Takeshi Shudo's
Blog Entry
No. 161






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Dogasu's Backpack | Features | Pokémon Shock

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Below is an English translation of How to Craft a Story: Takeshi Shudo, How Anyone Can Become a Screenplay Writer (シナリオえーだば創作術 だれでもできる脚本家 首藤剛志), a blog written by former Pocket Monsters series organizer and head writer Mr. Takeshi Shudo. The following are excerpts taken from Blog Post No. 161 "The Pokémon Incident: Day Two," a blog entry related to the Pokémon Shock incident.


Notes about the translation below
I have two notes about the translations you're about to read.

One, the Japanese version of the blog is written the way a lot of Japanese blogs are written in that the author only types out (roughly) one sentence per one line. To a native English speaker like me this makes the blogs seem weird and choppy but that's just the way a lot of Japanese blogs are written, for some reason. For simplicity's sake I've replicated this one-sentence-per-line writing style in my English translation.


Two, the following translation is a truncated version of a much, much longer blog entry. Mr. Shudo is an absolute treasure trove of behind-the-scenes information you can't get anywhere else but his blogs are, as far as your average Pokémon fan is concerned, about 80% filler. The writer had a tendency to trail off into some very off-topic tangents in his blog and so what I've decided to do is to pick out the parts that actually discuss the Pokémon Shock incident and present that to you on the page below. I hope you will find this abridged presentation a bit easier to read that it would have been otherwise. If you're someone who would prefer to read an unabridged translation, however, I've also got you covered; you can check those out here.




Blog Post No. 161 "The Pokémon Incident: Day Two"

Posted October 29th, 2008
Original Text (Japanese)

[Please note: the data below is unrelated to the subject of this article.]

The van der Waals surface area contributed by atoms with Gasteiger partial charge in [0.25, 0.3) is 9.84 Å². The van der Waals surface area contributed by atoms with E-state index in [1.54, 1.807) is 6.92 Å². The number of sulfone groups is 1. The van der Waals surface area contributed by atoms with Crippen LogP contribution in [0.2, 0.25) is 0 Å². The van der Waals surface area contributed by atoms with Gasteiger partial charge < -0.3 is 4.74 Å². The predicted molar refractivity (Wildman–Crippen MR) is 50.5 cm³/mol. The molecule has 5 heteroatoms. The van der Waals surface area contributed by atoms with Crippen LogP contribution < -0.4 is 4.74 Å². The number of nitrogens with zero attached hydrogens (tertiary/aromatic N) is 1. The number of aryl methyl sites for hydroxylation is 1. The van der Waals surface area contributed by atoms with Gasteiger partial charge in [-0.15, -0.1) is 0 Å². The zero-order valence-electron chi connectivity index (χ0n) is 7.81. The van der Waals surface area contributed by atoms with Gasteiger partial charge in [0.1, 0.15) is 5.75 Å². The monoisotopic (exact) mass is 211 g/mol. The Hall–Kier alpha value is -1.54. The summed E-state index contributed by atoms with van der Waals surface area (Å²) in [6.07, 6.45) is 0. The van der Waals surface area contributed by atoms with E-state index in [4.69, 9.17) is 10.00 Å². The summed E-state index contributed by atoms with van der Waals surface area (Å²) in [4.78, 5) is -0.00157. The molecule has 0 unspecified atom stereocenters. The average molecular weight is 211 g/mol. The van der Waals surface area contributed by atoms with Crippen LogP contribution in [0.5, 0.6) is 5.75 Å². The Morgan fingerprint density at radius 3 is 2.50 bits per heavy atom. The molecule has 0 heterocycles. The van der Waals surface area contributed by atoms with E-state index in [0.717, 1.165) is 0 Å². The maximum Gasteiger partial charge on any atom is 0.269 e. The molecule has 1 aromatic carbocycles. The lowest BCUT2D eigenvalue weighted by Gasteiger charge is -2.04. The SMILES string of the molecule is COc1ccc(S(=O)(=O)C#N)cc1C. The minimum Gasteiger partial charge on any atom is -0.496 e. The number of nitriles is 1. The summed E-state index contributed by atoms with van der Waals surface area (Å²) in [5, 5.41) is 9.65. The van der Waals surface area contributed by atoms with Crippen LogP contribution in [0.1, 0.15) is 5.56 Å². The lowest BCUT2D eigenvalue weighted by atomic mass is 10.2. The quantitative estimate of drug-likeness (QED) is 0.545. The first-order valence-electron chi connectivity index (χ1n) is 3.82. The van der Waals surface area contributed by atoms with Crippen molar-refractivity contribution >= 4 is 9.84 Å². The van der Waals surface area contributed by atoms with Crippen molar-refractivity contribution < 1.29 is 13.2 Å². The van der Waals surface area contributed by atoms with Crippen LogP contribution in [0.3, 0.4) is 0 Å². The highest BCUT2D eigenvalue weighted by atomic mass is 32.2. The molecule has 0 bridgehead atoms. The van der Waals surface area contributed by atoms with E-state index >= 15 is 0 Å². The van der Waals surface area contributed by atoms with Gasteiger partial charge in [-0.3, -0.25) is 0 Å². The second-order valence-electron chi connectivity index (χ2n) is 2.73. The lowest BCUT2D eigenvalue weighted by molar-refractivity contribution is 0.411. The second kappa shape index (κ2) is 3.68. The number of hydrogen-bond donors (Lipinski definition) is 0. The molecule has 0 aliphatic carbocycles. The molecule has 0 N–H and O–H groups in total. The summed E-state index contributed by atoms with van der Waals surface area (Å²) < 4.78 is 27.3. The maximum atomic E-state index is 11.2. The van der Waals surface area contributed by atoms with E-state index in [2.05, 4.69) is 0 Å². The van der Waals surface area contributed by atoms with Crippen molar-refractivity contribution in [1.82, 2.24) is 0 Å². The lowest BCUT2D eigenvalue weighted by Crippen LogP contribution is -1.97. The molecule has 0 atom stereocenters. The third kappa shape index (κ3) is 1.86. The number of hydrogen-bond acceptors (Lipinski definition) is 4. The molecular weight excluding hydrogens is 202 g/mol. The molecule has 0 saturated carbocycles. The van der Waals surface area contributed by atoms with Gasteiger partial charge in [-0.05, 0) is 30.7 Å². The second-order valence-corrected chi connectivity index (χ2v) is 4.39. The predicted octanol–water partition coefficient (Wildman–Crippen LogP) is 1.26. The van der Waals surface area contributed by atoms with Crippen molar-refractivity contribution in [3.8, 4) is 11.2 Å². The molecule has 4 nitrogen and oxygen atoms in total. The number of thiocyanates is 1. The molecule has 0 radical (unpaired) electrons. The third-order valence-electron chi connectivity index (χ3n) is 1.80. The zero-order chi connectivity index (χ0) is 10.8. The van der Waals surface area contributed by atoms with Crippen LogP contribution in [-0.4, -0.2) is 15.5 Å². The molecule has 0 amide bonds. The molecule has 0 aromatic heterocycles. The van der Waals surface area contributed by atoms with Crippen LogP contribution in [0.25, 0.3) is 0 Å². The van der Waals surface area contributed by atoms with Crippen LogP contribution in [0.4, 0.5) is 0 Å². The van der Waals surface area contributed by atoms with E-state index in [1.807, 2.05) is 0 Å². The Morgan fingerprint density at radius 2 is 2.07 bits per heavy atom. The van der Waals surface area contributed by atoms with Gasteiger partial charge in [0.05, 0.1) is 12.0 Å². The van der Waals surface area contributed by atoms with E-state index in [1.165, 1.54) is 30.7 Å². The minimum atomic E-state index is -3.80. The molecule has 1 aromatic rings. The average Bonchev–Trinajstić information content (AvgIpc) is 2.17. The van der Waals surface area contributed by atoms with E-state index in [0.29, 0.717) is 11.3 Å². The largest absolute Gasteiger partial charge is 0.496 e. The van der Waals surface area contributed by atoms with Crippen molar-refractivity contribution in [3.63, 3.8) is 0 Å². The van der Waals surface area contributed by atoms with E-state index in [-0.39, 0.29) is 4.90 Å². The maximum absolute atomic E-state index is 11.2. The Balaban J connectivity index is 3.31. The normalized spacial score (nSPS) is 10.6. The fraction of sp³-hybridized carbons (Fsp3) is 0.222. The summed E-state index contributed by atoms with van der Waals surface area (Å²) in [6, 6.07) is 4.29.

Unabridged Translation

A little over a month later Mr. Shudo resumes his blogs about the incident. He says he had some health issues and spent some time in the hospital but that he's better now so he's ready to pick up where he left off:

Where was I? On December 16th, 1997 people from all over Japan (mostly children) watched an episode of Pokémon that caused some of them to feel bad, with more than 700 of them going to the hospital and a few hundred of those even staying overnight.

Some people had serious symptoms but thankfully nobody died.

It was also reported that there were an additional 10,000 people who watched Pokémon who didn't go to the hospital but who nevertheless felt sick.

Children who watched a cartoon made for children collapsed.

The whole country was shaken.

The mainstream media was having a field day.

The sight of the mainstream media jumping on this story was like seeing a bunch of pirahna swarming a prey, leaving nothing behind.

There were a lot of victims of this incident but, somehow, I didn't hear about any of them myself.

The place where I do my writing is in this rural area by the sea and so this incident wasn't really talked about by the people around me. And as someone who could have possibly be seen as one of the people responsible I was scared to turn on the news. I didn't read the newspapers that were delivered to my house either.

This might sound like a pitiful thing to say but I had no idea what to do and so I just buried my head in the sand.

As a result, I don't have any knowledge of the full picture of the incident or what really happened outside of what had been reported to the public.